Lansing teacher off to Saudi Arabia
Saudi Arabia may share a border with war-torn Iraq, but compared to its neighbor it receives little attention.
That's about to change, however, for Lansing High School social studies teacher Bianca Elliott.
"There is so much more to (Saudi Arabia) that we're not seeing, and I 'd like to go see it for my own self," Elliott said. "I don't want the TV or the newspaper to tell me what to see."
Elliott leaves for a 10-day tour of Saudi Arabia today with a group of 24 other Americans chosen by the Institute of International Education to promote closer educational relationships between the United States and foreign countries.
The group, consisting of kindergarten through 12th-grade teachers primarily in social studies or media, will tour the country and learn about its politics, economics and education. They will visit the major cities of Dhahran, Jeddah and Riyadh, picking up information along the way to bring home and share with their communities.
"I'm going in trying to learn as much as I can on many different levels," she said.
During the application process for the tour, Elliott had to submit a three-year plan on how she would use the information she received within the classroom and among her peers and community.
Her primary goal is to incorporate her new knowledge into her own social studies classes at the high school. She said students always like to know you've been to the place you're lecturing about because it brings an element of reality to the classroom that a book can't.
"I'll be able to see it, taste it, feel it, and bring that back to the students," she said.
In addition to daily lessons, Elliott said she has connections at the University of Saint Mary in Leavenworth and the University of Kansas in Lawrence. She said she hopes to give presentations at both institutions regarding her acquired information.
While Elliot has never been to Saudi Arabia, she travels internationally whenever she can because she said she likes learning about and observing other people's cultures.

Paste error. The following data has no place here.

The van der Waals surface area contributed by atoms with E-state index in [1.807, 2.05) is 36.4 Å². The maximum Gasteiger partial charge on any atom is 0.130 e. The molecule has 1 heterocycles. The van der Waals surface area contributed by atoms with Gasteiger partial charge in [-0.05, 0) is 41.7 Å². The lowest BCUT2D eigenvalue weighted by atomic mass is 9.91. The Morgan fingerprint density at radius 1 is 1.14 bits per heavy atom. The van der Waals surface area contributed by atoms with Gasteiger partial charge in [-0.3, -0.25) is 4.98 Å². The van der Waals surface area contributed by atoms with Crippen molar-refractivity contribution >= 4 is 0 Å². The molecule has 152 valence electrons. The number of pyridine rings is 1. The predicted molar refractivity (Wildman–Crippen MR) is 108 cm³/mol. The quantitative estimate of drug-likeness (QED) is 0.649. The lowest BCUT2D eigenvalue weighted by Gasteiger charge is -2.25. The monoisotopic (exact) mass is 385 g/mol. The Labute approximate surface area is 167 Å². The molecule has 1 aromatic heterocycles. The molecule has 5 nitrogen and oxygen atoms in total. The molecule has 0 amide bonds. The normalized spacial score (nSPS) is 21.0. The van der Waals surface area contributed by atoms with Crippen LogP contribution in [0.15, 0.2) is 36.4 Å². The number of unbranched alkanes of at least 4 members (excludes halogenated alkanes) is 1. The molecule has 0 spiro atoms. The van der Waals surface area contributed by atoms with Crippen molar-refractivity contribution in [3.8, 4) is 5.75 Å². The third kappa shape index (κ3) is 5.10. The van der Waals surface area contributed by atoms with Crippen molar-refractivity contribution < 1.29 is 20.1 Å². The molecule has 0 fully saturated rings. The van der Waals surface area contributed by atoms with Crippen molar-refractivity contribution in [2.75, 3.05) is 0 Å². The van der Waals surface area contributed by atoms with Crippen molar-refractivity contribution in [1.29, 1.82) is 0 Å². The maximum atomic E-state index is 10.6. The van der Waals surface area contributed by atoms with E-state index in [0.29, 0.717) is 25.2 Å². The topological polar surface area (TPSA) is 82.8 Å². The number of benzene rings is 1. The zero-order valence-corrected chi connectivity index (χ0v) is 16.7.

"I'm going to be seeing a different culture and seeing how Muslim people really live, rather than how they're portrayed on television," Elliott said.
Another aspect she's looking forward to is being a woman going into a country that views the gender in a different way than the United States.
"It's going to bring a voice to the classroom that hasn't been there before," she said.
Steve Dike, Lansing High School principal, said he saw Elliott's trip as being an extension of the high school's goal to give students more perspectives of foreign cultures.
"It's another opportunity to expose students and at least get other cultures back into the curriculum," Dike said.
While other high school teachers have traveled abroad, mostly with students, Dike said Elliott's trip would be slightly different in that she will go alone and bring the knowledge back with her. A substitute will cover her classes in her absence, and Dike said he was excited for the opportunity to expand the world for the students of Lansing.
Elliott said she was glad she had the support of others and that it has only fueled her excitement up to this point.
"This is just a great opportunity because the kingdom is pretty closed off," she said, "so to be able to actually be on site is going to be pretty exciting."
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